Chorus: O for a Muse of fire, that would ascend
The brightest heaven of invention,
A kingdom for a stage, princes to act
And monarchs to behold the swelling scene!

Yep, having a muse is something to think about.

My inspiration comes from several things. I like to do something sort of crazy beyond my skill set and experience. My 30+ miles bike ride was just that sort of thing. I've walked on erupting volcanos, jumped out of third story windows (there was a net!), and learned how to throw a set of dishes on a pottery wheel. This sort of buzzing activity jazzes my creative self.

Another big infuser of muse power into my universe is to chat. Oh, how I love a good conversation. I live to hear others tell me their story. I also love a good book or a fine movie -- not as good as a conversation, but pretty good. Yes, surprising really, I'm a writer, but I love a good conversation more.

Yet another muse connection is to play certain kinds of thinking games. I do not know how to explain this but it is true. I especially like Scrabble, Boggle, Settlers of Catan, Backgammon, and Risk. A good game will make me want to stay up all night writing. I'm not sure what games are firing up in my brain, but they are.

I have other muses, but hey, folks, I've got to sleep sometimes.

I talked about a tangential subject to MUSES in a blog entry back in March, Pure Genius. Please check it out if you need more inspiration.

I hope that you take some time this week and follow your muses. See where they take you.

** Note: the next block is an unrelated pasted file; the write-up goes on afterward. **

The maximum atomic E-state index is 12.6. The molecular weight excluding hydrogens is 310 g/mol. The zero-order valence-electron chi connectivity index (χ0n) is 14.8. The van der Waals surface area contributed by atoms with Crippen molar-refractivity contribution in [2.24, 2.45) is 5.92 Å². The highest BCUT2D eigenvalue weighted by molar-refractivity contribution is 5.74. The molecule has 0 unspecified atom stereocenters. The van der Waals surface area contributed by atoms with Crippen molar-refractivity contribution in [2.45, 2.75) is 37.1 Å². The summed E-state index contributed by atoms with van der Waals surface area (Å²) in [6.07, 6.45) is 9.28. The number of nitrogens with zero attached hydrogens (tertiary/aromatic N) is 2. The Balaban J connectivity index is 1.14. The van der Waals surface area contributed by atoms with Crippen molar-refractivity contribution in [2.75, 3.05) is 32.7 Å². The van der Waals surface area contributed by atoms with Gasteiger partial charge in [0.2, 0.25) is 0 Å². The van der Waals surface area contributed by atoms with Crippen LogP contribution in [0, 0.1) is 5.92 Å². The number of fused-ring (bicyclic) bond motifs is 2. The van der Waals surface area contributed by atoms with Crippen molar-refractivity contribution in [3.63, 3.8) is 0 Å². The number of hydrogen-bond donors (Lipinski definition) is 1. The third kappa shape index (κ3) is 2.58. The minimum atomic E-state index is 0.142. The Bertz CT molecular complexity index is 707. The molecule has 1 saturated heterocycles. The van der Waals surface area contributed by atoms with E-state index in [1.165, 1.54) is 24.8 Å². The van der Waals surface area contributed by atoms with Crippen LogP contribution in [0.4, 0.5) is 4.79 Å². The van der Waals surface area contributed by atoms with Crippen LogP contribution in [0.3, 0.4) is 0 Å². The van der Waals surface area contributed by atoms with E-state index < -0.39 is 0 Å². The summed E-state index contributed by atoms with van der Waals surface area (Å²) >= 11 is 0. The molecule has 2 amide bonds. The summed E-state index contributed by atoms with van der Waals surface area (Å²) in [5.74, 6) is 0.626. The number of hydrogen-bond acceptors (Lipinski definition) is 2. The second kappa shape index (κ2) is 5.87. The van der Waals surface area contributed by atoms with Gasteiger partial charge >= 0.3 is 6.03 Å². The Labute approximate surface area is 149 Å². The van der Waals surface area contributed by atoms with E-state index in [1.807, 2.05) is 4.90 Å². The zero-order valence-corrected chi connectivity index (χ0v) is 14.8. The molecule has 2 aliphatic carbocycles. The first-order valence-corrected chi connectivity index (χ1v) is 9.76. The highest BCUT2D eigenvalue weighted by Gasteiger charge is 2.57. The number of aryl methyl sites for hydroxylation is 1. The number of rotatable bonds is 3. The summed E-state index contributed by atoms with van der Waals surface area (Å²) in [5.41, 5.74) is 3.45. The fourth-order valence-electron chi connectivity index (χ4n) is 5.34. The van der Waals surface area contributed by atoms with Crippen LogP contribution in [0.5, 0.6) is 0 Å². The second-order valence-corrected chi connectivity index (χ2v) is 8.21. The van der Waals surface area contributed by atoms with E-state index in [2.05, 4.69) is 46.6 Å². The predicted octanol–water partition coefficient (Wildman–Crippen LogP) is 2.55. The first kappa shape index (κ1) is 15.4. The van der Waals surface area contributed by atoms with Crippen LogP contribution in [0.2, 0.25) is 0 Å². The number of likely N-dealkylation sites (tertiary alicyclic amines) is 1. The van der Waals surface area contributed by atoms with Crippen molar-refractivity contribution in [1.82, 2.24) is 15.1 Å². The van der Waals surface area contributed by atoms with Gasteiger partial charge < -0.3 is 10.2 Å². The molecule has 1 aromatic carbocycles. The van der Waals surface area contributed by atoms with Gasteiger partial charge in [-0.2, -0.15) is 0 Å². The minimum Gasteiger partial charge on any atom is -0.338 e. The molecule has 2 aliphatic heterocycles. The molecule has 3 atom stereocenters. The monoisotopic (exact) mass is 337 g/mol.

My doodle for the week is "Up in the Sky".

Today's playlist hit is musical madness: "Lonesome Polecat" from Seven Brides for Seven Brothers. Singing and dancing!

Health is the first muse, and sleep is the condition to produce it. Ralph Waldo Emerson

Saturday, July 11, 2009

Doorway into the Unknowable

Another lazy summer day, yay! Holly Cupala tagged me this week with the question: "What are 15 books that I will never forget?" First there aren't 15 for me. I'm not sure how many, but way over 15. I do think there is some value in seeing what comes to mind, right off the top of your head. I found that I had not one but two allegorical books at the top of my list, and I nearly added a third. I really love allegory. I also love signs and portents. The Urim and the Thummin have also always fascinated me. The mysterious lights and perfections of the Hebrew people kept in the breastplate of a priest for the purpose of divine communication has always intrigued me. These mysterious objects were a concrete way to connect with the Divine's will. Like the prophets, along with dreams and visions, God's voice could be heard.